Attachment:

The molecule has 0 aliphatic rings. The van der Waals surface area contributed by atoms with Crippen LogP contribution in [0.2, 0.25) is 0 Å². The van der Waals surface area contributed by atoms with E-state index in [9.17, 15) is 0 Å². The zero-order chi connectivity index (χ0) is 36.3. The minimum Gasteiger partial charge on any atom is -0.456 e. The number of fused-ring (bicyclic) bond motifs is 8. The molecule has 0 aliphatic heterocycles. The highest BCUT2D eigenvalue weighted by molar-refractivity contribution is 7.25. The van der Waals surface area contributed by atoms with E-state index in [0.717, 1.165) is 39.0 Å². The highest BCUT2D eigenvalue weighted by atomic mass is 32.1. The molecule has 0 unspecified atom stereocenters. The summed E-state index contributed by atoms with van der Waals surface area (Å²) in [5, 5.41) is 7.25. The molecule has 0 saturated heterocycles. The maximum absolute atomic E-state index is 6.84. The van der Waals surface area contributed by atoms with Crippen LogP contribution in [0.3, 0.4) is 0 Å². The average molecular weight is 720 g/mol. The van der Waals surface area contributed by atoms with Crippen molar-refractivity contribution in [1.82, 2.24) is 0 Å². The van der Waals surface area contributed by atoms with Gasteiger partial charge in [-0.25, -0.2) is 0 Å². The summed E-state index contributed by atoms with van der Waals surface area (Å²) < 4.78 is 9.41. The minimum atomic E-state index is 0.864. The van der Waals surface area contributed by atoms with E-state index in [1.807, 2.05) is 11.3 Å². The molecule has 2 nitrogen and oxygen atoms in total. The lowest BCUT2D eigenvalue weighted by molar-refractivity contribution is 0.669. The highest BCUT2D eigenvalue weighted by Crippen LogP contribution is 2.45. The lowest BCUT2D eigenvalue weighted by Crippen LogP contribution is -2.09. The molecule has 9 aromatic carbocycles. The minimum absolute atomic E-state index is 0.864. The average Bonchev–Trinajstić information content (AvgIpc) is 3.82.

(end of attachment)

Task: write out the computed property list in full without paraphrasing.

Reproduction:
The molecule has 0 aliphatic rings. The van der Waals surface area contributed by atoms with Crippen LogP contribution in [0.2, 0.25) is 0 Å². The van der Waals surface area contributed by atoms with E-state index in [9.17, 15) is 0 Å². The zero-order chi connectivity index (χ0) is 36.3. The minimum Gasteiger partial charge on any atom is -0.456 e. The number of fused-ring (bicyclic) bond motifs is 8. The molecule has 0 aliphatic heterocycles. The highest BCUT2D eigenvalue weighted by molar-refractivity contribution is 7.25. The van der Waals surface area contributed by atoms with E-state index in [0.717, 1.165) is 39.0 Å². The highest BCUT2D eigenvalue weighted by atomic mass is 32.1. The molecule has 0 unspecified atom stereocenters. The summed E-state index contributed by atoms with van der Waals surface area (Å²) in [5, 5.41) is 7.25. The molecule has 0 saturated heterocycles. The maximum absolute atomic E-state index is 6.84. The van der Waals surface area contributed by atoms with Crippen LogP contribution in [0.3, 0.4) is 0 Å². The average molecular weight is 720 g/mol. The van der Waals surface area contributed by atoms with Crippen molar-refractivity contribution in [1.82, 2.24) is 0 Å². The van der Waals surface area contributed by atoms with Gasteiger partial charge in [-0.25, -0.2) is 0 Å². The summed E-state index contributed by atoms with van der Waals surface area (Å²) < 4.78 is 9.41. The minimum atomic E-state index is 0.864. The van der Waals surface area contributed by atoms with E-state index in [1.807, 2.05) is 11.3 Å². The molecule has 2 nitrogen and oxygen atoms in total. The lowest BCUT2D eigenvalue weighted by molar-refractivity contribution is 0.669. The highest BCUT2D eigenvalue weighted by Crippen LogP contribution is 2.45. The lowest BCUT2D eigenvalue weighted by Crippen LogP contribution is -2.09. The molecule has 9 aromatic carbocycles. The minimum absolute atomic E-state index is 0.864. The average Bonchev–Trinajstić information content (AvgIpc) is 3.82.